Let us consider this from another angle – Jesus is saying that we, in our sin, owe God, our King, 200,000 years pay for our sin – and that’s a metaphor for eternity. None of us will live 200,000 years on this fallen earth. We owe God an eternity for our sin against Him – more than 200,000 years pay. Even if God were merciful and cut it to 100,000 years pay – half an eternity, so to speak – we would be no more able to pay the debt that we owe.

We have seen that the offerings that God prescribed for the nation of Israel only reconciled them for the moment – they had to be offered again and again, day after day – because sin against God is that great – it is that awful – it is that terrible.

So we see God’s Mercy in allowing different animals, and even flour, to be offered up for sin – again and again and again, day after day after day. When we really consider the weight of sin, who is able to afford to pay the debt? Are you able to afford to pay the debt that you owe to God? I’m not.

Who is able to pay such a debt as the debt we owe? Only God. Only God could pay the debt that is owed to God. And in His Grace, He has done so: “For by grace you have been saved through faith. And this is not your own doing; it is the gift of God, not a result of works, so that no one may boast” (Ephesians 2:8, ESV).

Jesus explained this to the Pharisee, Nicodemus, “For God so loved the world that he gave his only Son, that whoever believes in him should not perish but have eternal life. For God did not send his Son into the world to condemn the world, but in order that the world might be saved through him. Whoever believes in him is not condemned, but whoever does not believe is condemned already, because he has not believed in the name of the only Son of God” (John 3:16-18, ESV).

Jesus became the Sin Offering for us. He became sin for us. His Blood was shed, because none of us and no animal could fully pay the debt that we owed, and then He was brought outside of the Holy Place – outside of the view of the “good people” – in the place of the rejected and the damned – where He would cry out “My God, my God, why have you forsaken me?” (Matthew 27:46b, ESV) – suffering eternal Hell for everyone who would ever believe – and then die. And then rise – victorious over sin and death and Hell – for all those who would believe. So, He fulfilled the Sin Offering. God, the Only One Who could afford to pay the whole debt for our sin, gave His Son for we who could not afford to pay our debt, and He made us right with God.

What more can we say, but thanks be to God!

Let us pray:
Almighty God, our Savior, we thank You for showing mercy to our forefathers and us. We thank You for giving us the Gracious Gift of Your Son. How great is our God In Jesus’ Name, Amen.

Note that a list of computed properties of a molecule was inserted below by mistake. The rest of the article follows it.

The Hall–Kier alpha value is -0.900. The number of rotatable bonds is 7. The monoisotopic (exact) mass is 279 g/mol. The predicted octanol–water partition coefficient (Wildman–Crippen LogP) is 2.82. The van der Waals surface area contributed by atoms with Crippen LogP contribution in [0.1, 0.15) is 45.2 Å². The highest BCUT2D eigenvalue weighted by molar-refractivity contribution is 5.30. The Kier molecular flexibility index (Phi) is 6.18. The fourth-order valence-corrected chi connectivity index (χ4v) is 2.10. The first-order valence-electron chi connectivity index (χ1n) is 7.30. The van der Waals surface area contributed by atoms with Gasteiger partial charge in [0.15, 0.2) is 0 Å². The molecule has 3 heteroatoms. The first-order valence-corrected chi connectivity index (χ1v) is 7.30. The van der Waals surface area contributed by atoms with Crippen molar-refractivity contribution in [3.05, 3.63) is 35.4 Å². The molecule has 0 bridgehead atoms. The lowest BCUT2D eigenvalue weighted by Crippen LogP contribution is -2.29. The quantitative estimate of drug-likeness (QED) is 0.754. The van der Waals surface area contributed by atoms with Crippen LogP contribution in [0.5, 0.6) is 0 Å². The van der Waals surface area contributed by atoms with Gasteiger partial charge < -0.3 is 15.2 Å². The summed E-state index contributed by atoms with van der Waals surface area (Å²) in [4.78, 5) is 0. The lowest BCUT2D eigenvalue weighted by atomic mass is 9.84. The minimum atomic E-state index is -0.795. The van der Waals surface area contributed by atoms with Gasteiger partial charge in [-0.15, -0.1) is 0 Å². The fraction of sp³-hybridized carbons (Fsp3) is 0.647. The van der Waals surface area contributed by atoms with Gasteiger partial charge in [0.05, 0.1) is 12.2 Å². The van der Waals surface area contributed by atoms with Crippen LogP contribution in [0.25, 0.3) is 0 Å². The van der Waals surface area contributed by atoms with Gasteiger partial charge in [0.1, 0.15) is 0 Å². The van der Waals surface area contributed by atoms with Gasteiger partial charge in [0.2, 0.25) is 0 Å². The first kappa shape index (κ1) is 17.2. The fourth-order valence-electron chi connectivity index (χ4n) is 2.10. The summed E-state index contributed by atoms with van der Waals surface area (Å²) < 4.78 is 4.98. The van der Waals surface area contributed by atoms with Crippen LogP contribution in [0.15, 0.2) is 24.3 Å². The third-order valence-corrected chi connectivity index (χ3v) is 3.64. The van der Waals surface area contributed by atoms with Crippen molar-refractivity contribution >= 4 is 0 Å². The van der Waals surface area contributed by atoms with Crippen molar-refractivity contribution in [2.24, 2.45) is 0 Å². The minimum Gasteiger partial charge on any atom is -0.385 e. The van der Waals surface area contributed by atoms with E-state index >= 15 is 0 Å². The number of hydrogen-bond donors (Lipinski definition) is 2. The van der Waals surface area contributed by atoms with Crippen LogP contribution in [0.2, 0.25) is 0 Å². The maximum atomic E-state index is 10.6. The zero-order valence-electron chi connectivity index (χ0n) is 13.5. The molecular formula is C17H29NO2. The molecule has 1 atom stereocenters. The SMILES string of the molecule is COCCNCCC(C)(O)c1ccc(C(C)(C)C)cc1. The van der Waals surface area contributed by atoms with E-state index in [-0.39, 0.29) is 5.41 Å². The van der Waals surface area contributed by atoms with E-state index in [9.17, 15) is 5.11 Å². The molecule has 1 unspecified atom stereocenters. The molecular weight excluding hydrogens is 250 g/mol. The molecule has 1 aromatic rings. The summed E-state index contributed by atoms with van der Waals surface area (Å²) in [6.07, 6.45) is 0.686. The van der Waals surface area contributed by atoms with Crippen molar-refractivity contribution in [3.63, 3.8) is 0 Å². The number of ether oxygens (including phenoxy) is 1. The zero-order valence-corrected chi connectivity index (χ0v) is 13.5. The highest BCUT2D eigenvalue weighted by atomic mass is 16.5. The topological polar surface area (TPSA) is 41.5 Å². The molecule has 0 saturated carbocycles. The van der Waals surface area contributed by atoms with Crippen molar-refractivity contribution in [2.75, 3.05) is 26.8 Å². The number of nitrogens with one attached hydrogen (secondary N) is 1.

Saturday, March 13, 2010

Are Your Taxes Done?

Today, March 13th, and Saturday March 20th, and 27th (D.V.), Magic Tax of Newark will be doing taxes in Freeman Hall at Second Reformed Church. Ten percent of their fees will be donated to the church for the use of the space. They plan to be open these Saturdays at Second Reformed from 1PM to 4PM.

Sermon -- Dorothy Wolfe's Funeral

Sermon – Dorothy Wolfe, March 12, 2010
[John 11:17-27]
(Bradley, Haeberle, and Barth Funeral Home)

Jesus was born to a real human woman. Jesus had brothers and sisters. Jesus had friends, co-workers, and disciples. Some of His best friends were Lazarus and his sisters, Mary and Martha. Lazarus became suddenly ill and died, and Jesus went to Mary and Martha.

In the interchange that I read, Martha made five confessions of faith:

First, Martha said that she believed that Jesus could have healed Lazarus if He had been there.

Second, Martha said that she believed that Jesus could raise Lazarus from the dead right then and there, if He asked God His Father.

Third, Martha said that she believed that there is a resurrection of the body on the last day.

Fourth, Martha said that she believed that Jesus is the Resurrection and the Life.

And fifth, Martha said that she believed that Jesus is the Savior, the God-Man, Who came into the world.

In thinking about the fourteen years I had the privilege of knowing Dorothy – even more closely these past three years after Jim died – I thought of seven words or phrases that were Dorothy’s “Way of Life” as I knew her:

First, love.

Dorothy loved her family and friends and showed that love through her concern, prayers, and asking for prayers for you from others. She told me about many of you family members – about your talents and joys and medical struggles. She told me that her prayer list kept getting longer and longer and that she didn’t understand why the people she loved had to suffer so much. Dorothy showed her love to me in cards, and telling me not to say that Mary was “pregnant,” but rather “with child,” and in sharing shows at the Papermill.